Once an order is entered with the court in Texas, the courts are able to enforce and modify their orders. However, there are certain things that can and cannot be modified. Under the Texas law, the court cannot modify a property agreement, but the court can modify issues related to child custody. The process is similar to all other litigation: file a petition, modify the decree, have that served on the other side, and then start the negotiation process to see if everyone can reach an agreement for the modifications.
The important thing is to understand what you can modify. A few examples of common modifications are:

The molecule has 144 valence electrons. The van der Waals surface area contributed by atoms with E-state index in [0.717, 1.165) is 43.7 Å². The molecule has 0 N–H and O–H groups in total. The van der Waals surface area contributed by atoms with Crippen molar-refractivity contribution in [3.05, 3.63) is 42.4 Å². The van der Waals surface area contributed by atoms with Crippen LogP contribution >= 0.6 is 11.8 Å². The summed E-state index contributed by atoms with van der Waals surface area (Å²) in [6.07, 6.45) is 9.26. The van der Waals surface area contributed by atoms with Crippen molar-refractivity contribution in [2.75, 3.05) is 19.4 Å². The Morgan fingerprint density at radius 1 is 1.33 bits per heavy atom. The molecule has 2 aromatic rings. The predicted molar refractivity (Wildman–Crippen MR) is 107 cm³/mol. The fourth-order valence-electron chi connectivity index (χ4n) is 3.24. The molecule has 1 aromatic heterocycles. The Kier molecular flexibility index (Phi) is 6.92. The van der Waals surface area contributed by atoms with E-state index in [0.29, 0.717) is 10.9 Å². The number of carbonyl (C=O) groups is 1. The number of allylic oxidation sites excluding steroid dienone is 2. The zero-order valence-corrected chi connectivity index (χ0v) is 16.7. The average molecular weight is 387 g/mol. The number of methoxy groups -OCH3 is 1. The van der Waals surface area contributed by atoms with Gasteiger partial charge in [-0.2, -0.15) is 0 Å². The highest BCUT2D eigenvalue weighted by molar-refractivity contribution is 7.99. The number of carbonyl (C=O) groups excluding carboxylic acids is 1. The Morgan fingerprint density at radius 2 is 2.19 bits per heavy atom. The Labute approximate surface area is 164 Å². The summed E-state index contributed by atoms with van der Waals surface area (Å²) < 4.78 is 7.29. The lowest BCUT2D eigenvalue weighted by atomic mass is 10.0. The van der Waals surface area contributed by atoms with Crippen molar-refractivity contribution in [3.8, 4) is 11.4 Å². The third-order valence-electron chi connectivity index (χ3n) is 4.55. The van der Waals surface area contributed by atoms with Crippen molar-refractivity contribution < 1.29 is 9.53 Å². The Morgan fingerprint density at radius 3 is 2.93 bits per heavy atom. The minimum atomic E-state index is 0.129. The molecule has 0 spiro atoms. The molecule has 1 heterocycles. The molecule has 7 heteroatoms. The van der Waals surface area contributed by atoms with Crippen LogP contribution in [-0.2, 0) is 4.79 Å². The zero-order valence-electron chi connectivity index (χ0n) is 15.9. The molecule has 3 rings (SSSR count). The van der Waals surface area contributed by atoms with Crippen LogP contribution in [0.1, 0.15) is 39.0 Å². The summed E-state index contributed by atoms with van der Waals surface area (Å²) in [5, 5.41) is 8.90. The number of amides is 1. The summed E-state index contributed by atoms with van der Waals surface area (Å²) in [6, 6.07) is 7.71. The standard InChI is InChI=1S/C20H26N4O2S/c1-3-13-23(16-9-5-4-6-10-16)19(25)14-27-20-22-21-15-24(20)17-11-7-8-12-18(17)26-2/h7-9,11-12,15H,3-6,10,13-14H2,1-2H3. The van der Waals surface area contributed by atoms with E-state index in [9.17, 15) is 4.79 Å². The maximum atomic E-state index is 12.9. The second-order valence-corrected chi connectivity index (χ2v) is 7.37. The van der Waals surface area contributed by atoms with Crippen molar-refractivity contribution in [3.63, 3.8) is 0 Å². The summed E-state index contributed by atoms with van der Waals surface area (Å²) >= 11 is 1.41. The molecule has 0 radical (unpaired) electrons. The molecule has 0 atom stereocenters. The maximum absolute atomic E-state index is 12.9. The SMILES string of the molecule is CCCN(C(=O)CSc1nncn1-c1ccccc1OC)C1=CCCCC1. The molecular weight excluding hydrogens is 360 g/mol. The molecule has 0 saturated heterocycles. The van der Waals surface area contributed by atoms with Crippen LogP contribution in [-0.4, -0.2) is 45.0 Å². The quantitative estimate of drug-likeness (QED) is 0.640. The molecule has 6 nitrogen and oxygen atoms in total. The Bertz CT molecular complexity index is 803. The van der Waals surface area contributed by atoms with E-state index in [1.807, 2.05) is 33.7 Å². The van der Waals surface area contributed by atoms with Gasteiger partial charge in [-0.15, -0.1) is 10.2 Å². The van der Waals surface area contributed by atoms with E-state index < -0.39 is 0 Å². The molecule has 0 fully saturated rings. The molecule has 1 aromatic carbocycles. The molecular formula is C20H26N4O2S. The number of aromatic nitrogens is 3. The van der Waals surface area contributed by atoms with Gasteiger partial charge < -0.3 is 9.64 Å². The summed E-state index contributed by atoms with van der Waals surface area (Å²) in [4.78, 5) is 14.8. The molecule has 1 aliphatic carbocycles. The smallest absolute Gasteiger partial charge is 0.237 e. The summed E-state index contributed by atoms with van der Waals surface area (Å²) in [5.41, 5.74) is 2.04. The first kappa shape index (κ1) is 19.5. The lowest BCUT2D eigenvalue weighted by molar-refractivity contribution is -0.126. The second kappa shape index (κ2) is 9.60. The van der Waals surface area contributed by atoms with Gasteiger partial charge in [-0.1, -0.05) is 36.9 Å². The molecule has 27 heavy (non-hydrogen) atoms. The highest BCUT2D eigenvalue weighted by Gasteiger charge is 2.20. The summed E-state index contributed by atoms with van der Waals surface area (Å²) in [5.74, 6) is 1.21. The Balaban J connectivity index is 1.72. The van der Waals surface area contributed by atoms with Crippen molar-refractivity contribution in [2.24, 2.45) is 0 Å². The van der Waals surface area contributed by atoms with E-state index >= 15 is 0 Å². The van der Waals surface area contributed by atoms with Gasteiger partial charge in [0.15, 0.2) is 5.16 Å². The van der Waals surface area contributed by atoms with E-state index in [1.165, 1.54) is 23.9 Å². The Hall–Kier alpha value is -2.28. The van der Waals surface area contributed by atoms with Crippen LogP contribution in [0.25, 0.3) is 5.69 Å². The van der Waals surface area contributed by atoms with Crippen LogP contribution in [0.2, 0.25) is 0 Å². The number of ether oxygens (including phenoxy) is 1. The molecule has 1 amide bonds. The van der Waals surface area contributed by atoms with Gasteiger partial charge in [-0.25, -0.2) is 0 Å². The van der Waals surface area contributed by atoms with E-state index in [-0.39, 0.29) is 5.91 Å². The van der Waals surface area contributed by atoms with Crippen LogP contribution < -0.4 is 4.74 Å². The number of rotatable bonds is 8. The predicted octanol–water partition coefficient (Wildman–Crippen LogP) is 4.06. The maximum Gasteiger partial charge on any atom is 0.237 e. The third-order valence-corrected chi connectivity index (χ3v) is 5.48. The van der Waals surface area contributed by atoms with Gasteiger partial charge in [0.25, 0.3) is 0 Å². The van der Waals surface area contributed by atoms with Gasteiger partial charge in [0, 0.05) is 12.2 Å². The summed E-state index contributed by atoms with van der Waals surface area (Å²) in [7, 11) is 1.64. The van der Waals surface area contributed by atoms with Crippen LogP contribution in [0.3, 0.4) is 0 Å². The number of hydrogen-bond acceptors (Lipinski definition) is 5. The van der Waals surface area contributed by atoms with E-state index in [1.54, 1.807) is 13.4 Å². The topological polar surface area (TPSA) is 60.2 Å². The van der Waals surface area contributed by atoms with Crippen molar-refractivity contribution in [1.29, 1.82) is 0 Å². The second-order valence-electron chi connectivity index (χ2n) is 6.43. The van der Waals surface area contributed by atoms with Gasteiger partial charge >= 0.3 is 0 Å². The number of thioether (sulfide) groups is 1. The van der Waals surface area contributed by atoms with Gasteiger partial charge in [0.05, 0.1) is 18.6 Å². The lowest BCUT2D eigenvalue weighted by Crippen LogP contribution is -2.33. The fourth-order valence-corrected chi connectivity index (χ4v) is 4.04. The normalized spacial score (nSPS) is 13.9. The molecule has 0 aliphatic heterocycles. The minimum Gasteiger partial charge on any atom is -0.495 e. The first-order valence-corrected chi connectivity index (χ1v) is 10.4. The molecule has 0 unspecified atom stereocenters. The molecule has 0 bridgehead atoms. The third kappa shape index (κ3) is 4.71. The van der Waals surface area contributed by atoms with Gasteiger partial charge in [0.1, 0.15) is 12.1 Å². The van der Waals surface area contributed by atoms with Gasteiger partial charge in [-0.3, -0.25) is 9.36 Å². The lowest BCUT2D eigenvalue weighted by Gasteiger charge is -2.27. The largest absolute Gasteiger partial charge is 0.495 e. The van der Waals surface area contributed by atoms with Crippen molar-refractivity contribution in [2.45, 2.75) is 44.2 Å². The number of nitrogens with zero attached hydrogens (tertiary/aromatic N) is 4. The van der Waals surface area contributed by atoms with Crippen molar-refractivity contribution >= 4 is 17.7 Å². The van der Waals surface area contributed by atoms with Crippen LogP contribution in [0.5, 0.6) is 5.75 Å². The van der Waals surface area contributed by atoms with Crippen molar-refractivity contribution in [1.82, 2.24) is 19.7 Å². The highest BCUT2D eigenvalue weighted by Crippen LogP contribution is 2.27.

- Change in possession and access schedules
- Change in rights and duties of each party
- Change in child support amount
If the requested modification is just a minor change and the parties can work it out informally, there may not be a need to go back to the courthouse. However, if no agreement can be made, the courts are available to hear those cases and to consider a modification to the agreement. During litigation, the evidence must show there has been a change in circumstance that requires a modification. These facts are important to know so that significant rights aren’t given up in order to achieve the custody outcome you want.